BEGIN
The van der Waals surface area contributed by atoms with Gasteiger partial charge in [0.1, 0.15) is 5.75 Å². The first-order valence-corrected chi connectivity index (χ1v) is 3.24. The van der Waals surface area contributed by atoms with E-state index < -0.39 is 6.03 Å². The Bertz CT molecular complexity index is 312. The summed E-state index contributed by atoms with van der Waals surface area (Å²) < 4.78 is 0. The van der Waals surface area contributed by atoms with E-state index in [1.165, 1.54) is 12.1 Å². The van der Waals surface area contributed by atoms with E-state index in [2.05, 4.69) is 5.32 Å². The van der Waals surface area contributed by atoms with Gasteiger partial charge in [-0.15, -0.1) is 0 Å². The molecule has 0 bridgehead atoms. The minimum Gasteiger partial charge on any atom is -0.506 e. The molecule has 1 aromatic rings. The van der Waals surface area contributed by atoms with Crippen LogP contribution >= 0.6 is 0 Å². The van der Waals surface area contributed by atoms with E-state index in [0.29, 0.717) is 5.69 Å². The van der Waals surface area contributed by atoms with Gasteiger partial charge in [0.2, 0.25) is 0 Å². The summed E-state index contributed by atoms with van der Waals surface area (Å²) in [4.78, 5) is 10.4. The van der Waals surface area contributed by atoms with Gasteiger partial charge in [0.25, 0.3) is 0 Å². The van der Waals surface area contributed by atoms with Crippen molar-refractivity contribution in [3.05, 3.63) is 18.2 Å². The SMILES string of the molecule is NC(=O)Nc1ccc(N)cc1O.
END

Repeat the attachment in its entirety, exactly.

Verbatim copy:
The van der Waals surface area contributed by atoms with Gasteiger partial charge in [0.1, 0.15) is 5.75 Å². The first-order valence-corrected chi connectivity index (χ1v) is 3.24. The van der Waals surface area contributed by atoms with E-state index < -0.39 is 6.03 Å². The Bertz CT molecular complexity index is 312. The summed E-state index contributed by atoms with van der Waals surface area (Å²) < 4.78 is 0. The van der Waals surface area contributed by atoms with E-state index in [1.165, 1.54) is 12.1 Å². The van der Waals surface area contributed by atoms with E-state index in [2.05, 4.69) is 5.32 Å². The van der Waals surface area contributed by atoms with Gasteiger partial charge in [-0.15, -0.1) is 0 Å². The molecule has 0 bridgehead atoms. The minimum Gasteiger partial charge on any atom is -0.506 e. The molecule has 1 aromatic rings. The van der Waals surface area contributed by atoms with Crippen LogP contribution >= 0.6 is 0 Å². The van der Waals surface area contributed by atoms with E-state index in [0.29, 0.717) is 5.69 Å². The van der Waals surface area contributed by atoms with Gasteiger partial charge in [0.2, 0.25) is 0 Å². The summed E-state index contributed by atoms with van der Waals surface area (Å²) in [4.78, 5) is 10.4. The van der Waals surface area contributed by atoms with Gasteiger partial charge in [0.25, 0.3) is 0 Å². The van der Waals surface area contributed by atoms with Crippen molar-refractivity contribution in [3.05, 3.63) is 18.2 Å². The SMILES string of the molecule is NC(=O)Nc1ccc(N)cc1O.